Lucid prose and vivid examples make the book admirably accessible to non-specialists. But it also engages expertly in one of the most closely fought historiographical battles of past decades, the Historikerstreit (to give it its German name). Was the bacillus of totalitarianism that infected Germany first bred in Russia? Some German historians, notably Ernst Nolte, have argued that Hitler's crimes were both a distorted copy of atrocities already committed under communism and to some extent a defensive reaction to them. To caricature the argument: Germany declared war on Jews because Jews (at least communist ones) had declared war on Germany.

Mr Gellately has no time for Mr Nolte, who he says is guilty of an “astonishing and reprehensible replication of Nazi rhetoric”. Just because many communists were Jews does not mean that there was anything remotely rational in Hitler's constant conflation of “Jewish-Bolshevism”. Nazi anti-Semitism, he insists, was “rooted in German nationalism.”

The argument about the origins of Nazism will run and run. But there is little danger of Germany rehabilitating Hitler, even in the driest and most academic corners of historical theory. In Russia, by contrast, Stalin's memory is being burnished. A new guide for history teachers describes Stalin as the Soviet Union's “most successful leader”; it admits that “political repression” took place, but says it “was used to mobilise not only rank-and-file citizens but also the ruling elite.” President Vladimir Putin, welcoming this guide, compared Stalin's Great Terror of 1937 with the allied bombing of Hiroshima. It would be interesting to hear Mr Putin's tame historians debate the Stalin era with Mr Gellately.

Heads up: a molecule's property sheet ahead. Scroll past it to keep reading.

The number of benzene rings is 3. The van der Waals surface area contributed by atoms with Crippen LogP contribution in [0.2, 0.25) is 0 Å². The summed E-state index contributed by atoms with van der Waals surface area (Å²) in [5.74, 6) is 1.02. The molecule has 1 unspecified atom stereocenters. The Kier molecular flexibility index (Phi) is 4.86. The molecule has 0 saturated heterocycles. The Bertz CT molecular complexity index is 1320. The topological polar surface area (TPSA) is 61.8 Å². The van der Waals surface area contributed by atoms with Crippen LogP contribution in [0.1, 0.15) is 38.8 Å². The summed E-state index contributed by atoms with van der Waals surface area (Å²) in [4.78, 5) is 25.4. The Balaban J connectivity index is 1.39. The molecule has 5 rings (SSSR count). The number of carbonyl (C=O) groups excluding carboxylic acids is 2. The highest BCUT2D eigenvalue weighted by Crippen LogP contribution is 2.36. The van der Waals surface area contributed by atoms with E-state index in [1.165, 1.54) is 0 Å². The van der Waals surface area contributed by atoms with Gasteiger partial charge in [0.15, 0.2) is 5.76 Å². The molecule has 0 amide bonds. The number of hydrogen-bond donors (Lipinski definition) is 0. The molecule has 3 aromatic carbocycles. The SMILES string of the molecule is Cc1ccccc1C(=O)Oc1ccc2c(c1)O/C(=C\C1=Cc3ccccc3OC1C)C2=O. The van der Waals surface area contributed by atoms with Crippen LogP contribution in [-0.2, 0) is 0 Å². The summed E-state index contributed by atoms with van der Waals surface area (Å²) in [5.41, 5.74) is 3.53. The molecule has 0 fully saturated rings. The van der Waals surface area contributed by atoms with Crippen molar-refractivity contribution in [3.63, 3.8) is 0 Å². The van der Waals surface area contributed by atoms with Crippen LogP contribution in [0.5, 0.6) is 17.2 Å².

Mr Gellately sets a high standard for anyone writing about comparative dictatorship. But perhaps some future scholar, matching this author's knowledge of German and Soviet history but possessing equal mastery of China's communist decades, could write a more complete account of 20th-century horrors, including that missing monster, Mao Zedong.


Emil Perhinschi said...

"Unlike Stalin, Hitler did not make a habit of murdering his closest allies."

did he not ? Then what happened to the SA ?

beatroot said...

IN THEIR different ways they were as bad as each other, the three monsters of 20th-century Europe.

In a way, though, that’s a rather silly statement. It suggests that three evil bad men were born around about the same time and that the evil that followed was at their political whim.
Of course this is not so. What produced these characters was the times they were alivin. It was an age where capitalism appeared to be on its knees and the fascism/communism thing seemed to be the alternatives.